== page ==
Reading Law and Reading the Bible

   Posted by: Rob Bowman   in Biblical studies

Scalia, Antonin, and Bryan A. Garner. Reading Law: The Interpretation of Legal Texts. St. Paul, MN: Thomson/West, 2012.

Antonin Scalia was appointed to the Supreme Court of the United States by Ronald Reagan in 1986, making him currently the longest-serving of the nine Justices. Theologically, Scalia is a devout Roman Catholic who prefers the ultra-traditionalist Tridentine Latin Mass to the mainstream post-Vatican II liturgy. Politically, he is conservative in his judicial philosophy and in his viewpoints on specific contentious issues in American law; for example, he considers Roe v. Wade unconstitutional. Opinions about Scalia are generally polarized, with American liberals often scathing in their criticisms of his views.

Scalia’s most recent book, Reading Law: The Interpretation of Legal Texts, is well worth reading simply within its own intended context of defending Scalia’s approach to interpreting legal texts, called textualism or originalism. He and his co-author Bryan Gardner, law professor at Southern Methodist University, explain textualism as follows: “We look for meaning in the governing text, ascribe to that text the meaning that it has borne from its inception, and reject judicial speculation about both the drafters’ extratextually derived purposes and the desirability of the fair reading’s anticipated consequences” (xxvii). The book is also worth reading for those who are interested in the interpretation of other texts, including the texts of the Bible. Of course, most of the biblical texts are not legal texts, though some of the Bible’s most controversial material is in the Mosaic Law. But Reading Law sets forth 57 “principles” or “canons” of interpretation, the first 37 of which the authors say apply to all texts. Those who are already familiar with biblical hermeneutics will recognize several of these principles as functioning also in the study of biblical interpretation. A few examples:

#6. “Ordinary-Meaning Canon. Words are to be understood in their ordinary, everyday meanings—unless the context indicates that they bear a technical sense.”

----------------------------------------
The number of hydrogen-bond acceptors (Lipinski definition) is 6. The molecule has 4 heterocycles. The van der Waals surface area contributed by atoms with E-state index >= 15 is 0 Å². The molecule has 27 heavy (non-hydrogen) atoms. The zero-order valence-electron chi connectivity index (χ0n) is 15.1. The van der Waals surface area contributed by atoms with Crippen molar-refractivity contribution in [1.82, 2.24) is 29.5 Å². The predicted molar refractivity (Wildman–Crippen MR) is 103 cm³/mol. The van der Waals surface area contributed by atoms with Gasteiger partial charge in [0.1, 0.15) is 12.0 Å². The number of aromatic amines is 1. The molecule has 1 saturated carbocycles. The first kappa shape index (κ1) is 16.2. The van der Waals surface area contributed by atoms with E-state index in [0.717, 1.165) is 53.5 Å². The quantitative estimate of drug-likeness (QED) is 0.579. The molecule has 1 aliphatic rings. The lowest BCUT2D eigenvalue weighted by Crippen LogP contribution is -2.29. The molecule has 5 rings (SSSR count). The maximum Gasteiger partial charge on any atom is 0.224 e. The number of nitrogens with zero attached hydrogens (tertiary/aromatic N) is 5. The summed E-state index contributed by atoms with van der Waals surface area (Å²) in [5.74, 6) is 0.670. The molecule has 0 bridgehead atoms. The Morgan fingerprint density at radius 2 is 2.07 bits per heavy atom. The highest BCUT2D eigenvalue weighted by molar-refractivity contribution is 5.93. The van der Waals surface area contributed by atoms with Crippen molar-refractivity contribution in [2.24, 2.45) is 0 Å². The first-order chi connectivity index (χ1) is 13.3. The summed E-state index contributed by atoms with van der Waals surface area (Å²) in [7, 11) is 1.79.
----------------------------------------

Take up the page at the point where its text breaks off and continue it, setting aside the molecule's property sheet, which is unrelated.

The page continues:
#17. “Grammar Canon. Words are to be given the meaning that proper grammar and usage would assign them.”
#24. “Whole-text Canon. The text must be construed as a whole.”
#27. “Harmonious-Reading Canon. The provisions of a text should be interpreted in a way that renders them compatible, not contradictory.”

Scalia and Gardner do not present these canons as inviolable, absolute rules. In fact, their third canon explicitly rejects such an understanding of interpretive principles:

#3. “Principle of Interrelating Canons. No canon of interpretation is absolute. Each may be overcome by the strength of differing principles that point in other directions.”

Uncounted hermeneutical blunders in the interpretation of the Bible might be avoided if this one principle were understood and applied. The assumption that a particular grammatical construct must be either irrelevant or absolute violates this canon.

Scalia and Gardner conclude their book with “Thirteen Falsities Exposed,” generally in rebuttal to common arguments against textualism. So for instance they criticize “the false notion that the spirit of a statute should prevail over its letter.” The issue this point raises is one that readers of the Bible also frequently find it necessary to address.

Scalia’s book, like Scalia’s viewpoints and arguments generally, is already controversial. Richard Posner, a legal scholar who has long been one of Scalia’s most vocal critics, published a lengthy review in the New Republic entitled “The Incoherence of Scalia.” Ed Whelan, a former law clerk for Scalia, wrote a multi-part response to Posner (originally on National Review Online). Stanley Fish is a notable scholar who recommends the book while taking issue with its advocacy of textualism. The debate will continue. Those of us who are interested in biblical interpretation can learn a lot from following the debate.


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